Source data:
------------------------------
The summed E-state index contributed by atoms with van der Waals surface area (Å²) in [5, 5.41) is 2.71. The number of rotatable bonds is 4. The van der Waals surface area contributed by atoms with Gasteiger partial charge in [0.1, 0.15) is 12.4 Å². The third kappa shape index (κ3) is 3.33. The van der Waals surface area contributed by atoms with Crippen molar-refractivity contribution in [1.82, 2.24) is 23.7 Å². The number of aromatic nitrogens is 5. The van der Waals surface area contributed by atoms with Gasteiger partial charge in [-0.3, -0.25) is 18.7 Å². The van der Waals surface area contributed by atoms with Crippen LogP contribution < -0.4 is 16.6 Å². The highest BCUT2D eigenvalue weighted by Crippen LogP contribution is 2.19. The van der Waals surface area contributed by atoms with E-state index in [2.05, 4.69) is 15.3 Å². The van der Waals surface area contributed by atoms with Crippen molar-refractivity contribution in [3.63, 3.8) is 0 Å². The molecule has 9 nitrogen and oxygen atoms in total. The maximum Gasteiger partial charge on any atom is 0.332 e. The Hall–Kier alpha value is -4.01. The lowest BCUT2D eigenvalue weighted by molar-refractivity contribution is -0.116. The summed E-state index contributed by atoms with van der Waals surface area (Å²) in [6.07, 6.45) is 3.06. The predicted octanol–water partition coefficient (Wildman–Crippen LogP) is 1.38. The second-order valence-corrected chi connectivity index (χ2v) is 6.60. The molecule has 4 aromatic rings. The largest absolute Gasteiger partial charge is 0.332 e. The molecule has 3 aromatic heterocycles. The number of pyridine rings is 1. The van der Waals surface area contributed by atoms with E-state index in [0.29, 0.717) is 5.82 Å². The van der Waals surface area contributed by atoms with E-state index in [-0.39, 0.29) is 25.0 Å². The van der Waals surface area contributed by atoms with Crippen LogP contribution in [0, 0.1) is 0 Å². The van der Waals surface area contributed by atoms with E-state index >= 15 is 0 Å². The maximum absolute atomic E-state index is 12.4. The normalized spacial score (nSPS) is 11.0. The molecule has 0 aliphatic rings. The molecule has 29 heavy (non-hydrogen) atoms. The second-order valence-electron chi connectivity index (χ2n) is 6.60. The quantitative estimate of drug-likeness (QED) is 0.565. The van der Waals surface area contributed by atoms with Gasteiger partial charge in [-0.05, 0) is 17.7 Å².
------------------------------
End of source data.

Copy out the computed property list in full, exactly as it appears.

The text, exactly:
The summed E-state index contributed by atoms with van der Waals surface area (Å²) in [5, 5.41) is 2.71. The number of rotatable bonds is 4. The van der Waals surface area contributed by atoms with Gasteiger partial charge in [0.1, 0.15) is 12.4 Å². The third kappa shape index (κ3) is 3.33. The van der Waals surface area contributed by atoms with Crippen molar-refractivity contribution in [1.82, 2.24) is 23.7 Å². The number of aromatic nitrogens is 5. The van der Waals surface area contributed by atoms with Gasteiger partial charge in [-0.3, -0.25) is 18.7 Å². The van der Waals surface area contributed by atoms with Crippen LogP contribution < -0.4 is 16.6 Å². The highest BCUT2D eigenvalue weighted by Crippen LogP contribution is 2.19. The van der Waals surface area contributed by atoms with E-state index in [2.05, 4.69) is 15.3 Å². The van der Waals surface area contributed by atoms with Crippen molar-refractivity contribution in [3.63, 3.8) is 0 Å². The molecule has 9 nitrogen and oxygen atoms in total. The maximum Gasteiger partial charge on any atom is 0.332 e. The Hall–Kier alpha value is -4.01. The lowest BCUT2D eigenvalue weighted by molar-refractivity contribution is -0.116. The summed E-state index contributed by atoms with van der Waals surface area (Å²) in [6.07, 6.45) is 3.06. The predicted octanol–water partition coefficient (Wildman–Crippen LogP) is 1.38. The second-order valence-corrected chi connectivity index (χ2v) is 6.60. The molecule has 4 aromatic rings. The largest absolute Gasteiger partial charge is 0.332 e. The molecule has 3 aromatic heterocycles. The number of pyridine rings is 1. The van der Waals surface area contributed by atoms with E-state index in [0.29, 0.717) is 5.82 Å². The van der Waals surface area contributed by atoms with E-state index in [-0.39, 0.29) is 25.0 Å². The van der Waals surface area contributed by atoms with Crippen LogP contribution in [0, 0.1) is 0 Å². The van der Waals surface area contributed by atoms with E-state index >= 15 is 0 Å². The maximum absolute atomic E-state index is 12.4. The normalized spacial score (nSPS) is 11.0. The molecule has 0 aliphatic rings. The molecule has 29 heavy (non-hydrogen) atoms. The second-order valence-electron chi connectivity index (χ2n) is 6.60. The quantitative estimate of drug-likeness (QED) is 0.565. The van der Waals surface area contributed by atoms with Gasteiger partial charge in [-0.05, 0) is 17.7 Å².